If the Fed’s expectations of loosening later this year are fulfilled, there will no doubt be speculation that Mr Powell and his fellow open market committee members have given way to presidential bullying. So be it. The central bank cannot get into a game where it systematically sets policy that is wrong for the US economy just to prove its independence from the White House.

The Fed faces a similar problem over Mr Trump’s trade policy and its negative effects on US and global growth. The central bank would be wrong to set interest rates purely on the basis of Mr Trump threatening more tariffs. His bluster — as with Mexico over immigration — often comes to nothing. If and when the president does increase distortions and thereby damages economic growth, the Fed must not allow itself to be bound by tactical concerns. To conclude that loosening policy would give succour to Mr Trump’s protectionism would be misguided.

Setting interest rates in an environment of hostile politics requires strong nerves. Decisions must be guided by a determination neither to give in to political pressure nor to keep policy unnecessarily tight purely to defy it. This week, the ECB and the Fed both indicated they were on the right track. It will take fortitude for them to continue down it.

Blackstone leads global surge in property investment

New York group retains crown as world’s biggest property landlord with assets of €202bn

Chris Flood

Blackstone has become the world’s largest property landlord under chief executive Stephen Schwarzman (Mark Kauzlarich/Bloomberg)

Blackstone’s real estate business raced past the €200bn asset mark for the first time in 2018 in a surge that helped the New York-listed group keep its crown as the world’s largest property landlord for a third year.

Real estate has enjoyed a bull run lasting almost a decade but rising property values and huge investor inflows have fuelled fears of unsustainable pricing bubbles in some markets.

Assets managed by Blackstone’s property arm jumped by almost a quarter to nearly €202bn ($231bn) last year, according to an annual ranking by Inrev, the European association that represents investors in non-listed real estate vehicles.

Kathleen McCarthy, co-head of real estate at Blackstone, said “property valuations today mean we have to work hard to find good deals” but she was confident her unit would continue to deliver attractive risk-adjusted returns to investors.

“Our large real estate investment team, access to proprietary information and capacity to do deals that other managers cannot, help us to create value for our investors in any economic environment,” she said.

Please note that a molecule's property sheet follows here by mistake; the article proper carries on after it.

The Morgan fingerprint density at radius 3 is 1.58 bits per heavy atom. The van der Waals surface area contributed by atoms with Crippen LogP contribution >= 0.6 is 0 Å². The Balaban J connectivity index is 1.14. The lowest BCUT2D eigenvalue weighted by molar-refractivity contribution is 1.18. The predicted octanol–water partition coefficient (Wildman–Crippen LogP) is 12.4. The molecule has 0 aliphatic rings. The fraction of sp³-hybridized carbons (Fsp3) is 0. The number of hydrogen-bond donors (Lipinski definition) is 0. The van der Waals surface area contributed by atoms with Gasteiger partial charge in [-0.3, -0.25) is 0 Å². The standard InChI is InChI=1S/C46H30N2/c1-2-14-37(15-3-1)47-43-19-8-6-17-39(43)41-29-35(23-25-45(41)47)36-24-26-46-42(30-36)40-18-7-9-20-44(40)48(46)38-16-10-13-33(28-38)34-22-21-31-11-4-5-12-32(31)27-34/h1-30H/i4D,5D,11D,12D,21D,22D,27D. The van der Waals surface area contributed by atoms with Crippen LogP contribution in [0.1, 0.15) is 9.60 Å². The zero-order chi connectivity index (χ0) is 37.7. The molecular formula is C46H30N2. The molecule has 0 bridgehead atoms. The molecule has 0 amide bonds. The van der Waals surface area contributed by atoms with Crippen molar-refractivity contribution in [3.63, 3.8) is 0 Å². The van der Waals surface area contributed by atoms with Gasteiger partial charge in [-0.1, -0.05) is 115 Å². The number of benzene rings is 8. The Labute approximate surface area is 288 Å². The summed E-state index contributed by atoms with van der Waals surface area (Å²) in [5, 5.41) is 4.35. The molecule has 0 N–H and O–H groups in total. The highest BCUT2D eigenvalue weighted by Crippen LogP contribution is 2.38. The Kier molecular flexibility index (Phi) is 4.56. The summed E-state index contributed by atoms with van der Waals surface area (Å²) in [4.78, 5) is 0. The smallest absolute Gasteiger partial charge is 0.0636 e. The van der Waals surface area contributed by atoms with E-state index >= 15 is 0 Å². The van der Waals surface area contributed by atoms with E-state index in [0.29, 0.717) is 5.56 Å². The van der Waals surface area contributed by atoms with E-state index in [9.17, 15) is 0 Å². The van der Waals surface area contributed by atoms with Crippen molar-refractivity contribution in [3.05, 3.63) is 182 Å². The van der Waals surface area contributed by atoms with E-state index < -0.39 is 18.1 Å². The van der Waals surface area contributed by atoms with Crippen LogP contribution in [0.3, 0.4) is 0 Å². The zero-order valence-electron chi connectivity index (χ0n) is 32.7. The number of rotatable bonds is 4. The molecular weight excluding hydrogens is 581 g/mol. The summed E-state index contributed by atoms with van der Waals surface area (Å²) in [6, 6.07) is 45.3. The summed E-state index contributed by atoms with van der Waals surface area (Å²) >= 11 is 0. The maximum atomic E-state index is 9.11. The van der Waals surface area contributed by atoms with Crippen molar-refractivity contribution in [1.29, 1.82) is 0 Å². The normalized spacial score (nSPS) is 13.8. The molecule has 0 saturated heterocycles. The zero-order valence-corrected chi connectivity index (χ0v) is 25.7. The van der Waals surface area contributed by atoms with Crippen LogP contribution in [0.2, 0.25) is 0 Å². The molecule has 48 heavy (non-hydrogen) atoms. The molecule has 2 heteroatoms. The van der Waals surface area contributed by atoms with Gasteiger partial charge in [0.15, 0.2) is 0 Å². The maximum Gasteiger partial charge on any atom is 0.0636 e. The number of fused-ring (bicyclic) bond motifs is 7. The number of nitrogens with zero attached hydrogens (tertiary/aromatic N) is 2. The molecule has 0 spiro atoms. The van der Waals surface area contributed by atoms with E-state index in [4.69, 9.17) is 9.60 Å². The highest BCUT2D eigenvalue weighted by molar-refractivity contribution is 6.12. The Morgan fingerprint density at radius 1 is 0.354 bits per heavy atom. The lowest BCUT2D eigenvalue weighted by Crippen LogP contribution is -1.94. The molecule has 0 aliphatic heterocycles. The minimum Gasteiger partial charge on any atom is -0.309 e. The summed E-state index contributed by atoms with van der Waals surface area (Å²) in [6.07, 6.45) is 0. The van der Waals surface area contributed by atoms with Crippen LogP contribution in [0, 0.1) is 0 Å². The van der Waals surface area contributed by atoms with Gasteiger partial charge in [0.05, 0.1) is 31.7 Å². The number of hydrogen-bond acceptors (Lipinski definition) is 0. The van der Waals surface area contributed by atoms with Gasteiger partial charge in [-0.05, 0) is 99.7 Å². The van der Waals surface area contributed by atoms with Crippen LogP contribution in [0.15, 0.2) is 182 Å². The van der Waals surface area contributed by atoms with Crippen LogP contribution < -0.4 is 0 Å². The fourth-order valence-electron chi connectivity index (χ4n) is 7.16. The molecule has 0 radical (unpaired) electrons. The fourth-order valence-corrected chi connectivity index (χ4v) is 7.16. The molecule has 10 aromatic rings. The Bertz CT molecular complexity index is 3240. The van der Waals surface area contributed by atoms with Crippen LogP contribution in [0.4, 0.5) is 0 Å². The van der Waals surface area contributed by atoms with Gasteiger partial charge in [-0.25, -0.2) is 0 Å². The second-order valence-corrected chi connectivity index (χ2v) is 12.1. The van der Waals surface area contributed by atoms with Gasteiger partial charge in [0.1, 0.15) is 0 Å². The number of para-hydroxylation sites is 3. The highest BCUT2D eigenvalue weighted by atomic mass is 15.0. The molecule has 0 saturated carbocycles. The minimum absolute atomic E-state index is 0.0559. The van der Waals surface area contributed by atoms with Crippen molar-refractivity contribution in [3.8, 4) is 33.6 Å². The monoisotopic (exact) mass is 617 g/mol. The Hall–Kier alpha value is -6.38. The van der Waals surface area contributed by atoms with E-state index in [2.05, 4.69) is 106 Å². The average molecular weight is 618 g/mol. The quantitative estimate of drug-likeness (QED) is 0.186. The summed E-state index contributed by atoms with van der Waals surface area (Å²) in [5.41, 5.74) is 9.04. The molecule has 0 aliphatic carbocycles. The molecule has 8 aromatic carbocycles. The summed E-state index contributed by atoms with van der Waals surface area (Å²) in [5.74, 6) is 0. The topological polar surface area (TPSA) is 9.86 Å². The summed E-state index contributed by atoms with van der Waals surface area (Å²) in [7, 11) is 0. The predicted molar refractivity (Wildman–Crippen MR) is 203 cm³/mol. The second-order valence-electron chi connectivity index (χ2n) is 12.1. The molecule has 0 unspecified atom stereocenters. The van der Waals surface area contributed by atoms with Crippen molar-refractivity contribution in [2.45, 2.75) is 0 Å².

Four themes have been targeted for further investment: logistics where ecommerce businesses are increasing demand for warehouses; so-called innovation cities such as Seattle where tech companies need office space; rental housing in regions where there are supply shortages including the US west coast and Spain, and hospitality assets in order to meet the expected global increase in spending on travel.


Blackstone has created five “permanent capital” real estate investment vehicles that do not have a fixed expiry date unlike traditional closed end funds.

“Permanent capital vehicles allow Blackstone to hold real estate assets over a longer term which helps investors to compound value,” said Ms McCarthy.

Toronto-based Brookfield, the number two ranked player, saw its property assets increase 27 per cent last year to €164bn, while PGIM, the investment arm of US insurer Prudential Financial, retained third place after its property assets jumped 39 per cent to €148bn.

The three groups have a clear lead over the next two players which joined the exclusive club of managers with property assets of more than €100bn for the first time.

Nuveen Investments (previously TH Real Estate) moved up one spot to fourth place after its real estate assets reached €109bn, up by a fifth, while Texas-based Hines, another privately owned real estate managers, slipped to fifth in the ranking after its property assets grew 14 per cent to €104bn.

“The concentration at the top is becoming more obvious with the 10 largest managers accounting for about 40 per cent of global real estate assets,” said Henri Vuong, Inrev’s director of research and market information.

“Consolidation is still happening as more managers have ambitions to become global players and mergers and acquisitions offer the quickest route to meeting that objective,” she said.

Investors put a record €162bn of new money into real estate in 2018 in spite of worries that suitable opportunities to deploy capital are becoming more difficult to find. Pension funds accounted for just over a third of the new capital while insurance companies doubled their allocations to real estate compared with 2017 and sovereign wealth funds also increased their commitments to property markets.

The combination of record fundraising and price gains pushed the value of worldwide real estate assets under management to an all-time high of €2.8tn at the end of 2018, up 12 per cent on the €2.5tn the previous year. Property assets under management globally have more than tripled from the post financial crisis low of €900bn reached at the end of 2009 as real estate has become more widely entrenched in the portfolios of institutional investors.

“Institutional investors are still looking very favourably on property as an asset class even though we are late in the cycle. The knowledge and expertise developed by pensions funds and insurance companies about real estate over the past decade has helped to sustain inflows. Family offices and wealthy individuals are also becoming more important as new sources of capital,” said Ms Vuong.